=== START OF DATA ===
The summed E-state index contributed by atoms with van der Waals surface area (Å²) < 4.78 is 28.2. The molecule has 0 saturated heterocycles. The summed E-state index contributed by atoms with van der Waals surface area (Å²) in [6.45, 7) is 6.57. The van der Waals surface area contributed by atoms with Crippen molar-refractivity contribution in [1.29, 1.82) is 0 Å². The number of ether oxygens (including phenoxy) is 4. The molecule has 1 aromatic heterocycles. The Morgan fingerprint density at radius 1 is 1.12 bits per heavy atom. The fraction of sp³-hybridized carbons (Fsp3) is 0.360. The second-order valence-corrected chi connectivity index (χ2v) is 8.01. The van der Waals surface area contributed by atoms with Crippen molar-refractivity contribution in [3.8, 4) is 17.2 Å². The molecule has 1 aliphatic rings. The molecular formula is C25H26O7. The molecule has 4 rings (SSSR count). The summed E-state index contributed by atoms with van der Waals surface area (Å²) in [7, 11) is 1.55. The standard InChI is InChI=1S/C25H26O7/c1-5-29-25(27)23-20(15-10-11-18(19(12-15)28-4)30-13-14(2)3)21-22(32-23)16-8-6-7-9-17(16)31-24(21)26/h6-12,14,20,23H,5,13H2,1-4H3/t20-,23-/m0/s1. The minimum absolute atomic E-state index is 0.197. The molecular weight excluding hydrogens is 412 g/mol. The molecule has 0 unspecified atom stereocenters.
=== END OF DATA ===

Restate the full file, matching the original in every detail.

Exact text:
The summed E-state index contributed by atoms with van der Waals surface area (Å²) < 4.78 is 28.2. The molecule has 0 saturated heterocycles. The summed E-state index contributed by atoms with van der Waals surface area (Å²) in [6.45, 7) is 6.57. The van der Waals surface area contributed by atoms with Crippen molar-refractivity contribution in [1.29, 1.82) is 0 Å². The number of ether oxygens (including phenoxy) is 4. The molecule has 1 aromatic heterocycles. The Morgan fingerprint density at radius 1 is 1.12 bits per heavy atom. The fraction of sp³-hybridized carbons (Fsp3) is 0.360. The second-order valence-corrected chi connectivity index (χ2v) is 8.01. The van der Waals surface area contributed by atoms with Crippen molar-refractivity contribution in [3.8, 4) is 17.2 Å². The molecule has 1 aliphatic rings. The molecular formula is C25H26O7. The molecule has 4 rings (SSSR count). The summed E-state index contributed by atoms with van der Waals surface area (Å²) in [7, 11) is 1.55. The standard InChI is InChI=1S/C25H26O7/c1-5-29-25(27)23-20(15-10-11-18(19(12-15)28-4)30-13-14(2)3)21-22(32-23)16-8-6-7-9-17(16)31-24(21)26/h6-12,14,20,23H,5,13H2,1-4H3/t20-,23-/m0/s1. The minimum absolute atomic E-state index is 0.197. The molecular weight excluding hydrogens is 412 g/mol. The molecule has 0 unspecified atom stereocenters.